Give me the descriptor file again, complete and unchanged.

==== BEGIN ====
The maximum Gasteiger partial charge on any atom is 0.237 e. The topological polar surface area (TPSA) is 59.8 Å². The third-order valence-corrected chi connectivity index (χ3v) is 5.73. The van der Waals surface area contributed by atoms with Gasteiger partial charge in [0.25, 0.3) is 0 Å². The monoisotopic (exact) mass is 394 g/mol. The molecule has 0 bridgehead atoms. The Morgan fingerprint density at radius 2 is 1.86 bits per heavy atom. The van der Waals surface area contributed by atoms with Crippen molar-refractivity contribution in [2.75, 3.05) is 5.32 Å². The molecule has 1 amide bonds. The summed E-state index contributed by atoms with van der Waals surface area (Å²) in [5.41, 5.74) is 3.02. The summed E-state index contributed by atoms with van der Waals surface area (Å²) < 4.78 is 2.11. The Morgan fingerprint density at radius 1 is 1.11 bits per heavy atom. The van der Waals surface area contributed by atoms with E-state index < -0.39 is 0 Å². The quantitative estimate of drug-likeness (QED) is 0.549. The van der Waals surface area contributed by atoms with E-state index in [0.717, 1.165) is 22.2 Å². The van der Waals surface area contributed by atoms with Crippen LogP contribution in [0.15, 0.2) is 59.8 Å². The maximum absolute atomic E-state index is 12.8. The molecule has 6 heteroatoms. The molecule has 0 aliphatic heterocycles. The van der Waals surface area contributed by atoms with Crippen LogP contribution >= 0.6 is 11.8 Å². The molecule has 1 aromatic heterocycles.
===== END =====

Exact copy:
The maximum Gasteiger partial charge on any atom is 0.237 e. The topological polar surface area (TPSA) is 59.8 Å². The third-order valence-corrected chi connectivity index (χ3v) is 5.73. The van der Waals surface area contributed by atoms with Gasteiger partial charge in [0.25, 0.3) is 0 Å². The monoisotopic (exact) mass is 394 g/mol. The molecule has 0 bridgehead atoms. The Morgan fingerprint density at radius 2 is 1.86 bits per heavy atom. The van der Waals surface area contributed by atoms with Crippen molar-refractivity contribution in [2.75, 3.05) is 5.32 Å². The molecule has 1 amide bonds. The summed E-state index contributed by atoms with van der Waals surface area (Å²) in [5.41, 5.74) is 3.02. The summed E-state index contributed by atoms with van der Waals surface area (Å²) < 4.78 is 2.11. The Morgan fingerprint density at radius 1 is 1.11 bits per heavy atom. The van der Waals surface area contributed by atoms with E-state index < -0.39 is 0 Å². The quantitative estimate of drug-likeness (QED) is 0.549. The van der Waals surface area contributed by atoms with E-state index in [0.717, 1.165) is 22.2 Å². The van der Waals surface area contributed by atoms with Crippen LogP contribution in [0.15, 0.2) is 59.8 Å². The maximum absolute atomic E-state index is 12.8. The molecule has 6 heteroatoms. The molecule has 0 aliphatic heterocycles. The van der Waals surface area contributed by atoms with Crippen LogP contribution >= 0.6 is 11.8 Å². The molecule has 1 aromatic heterocycles.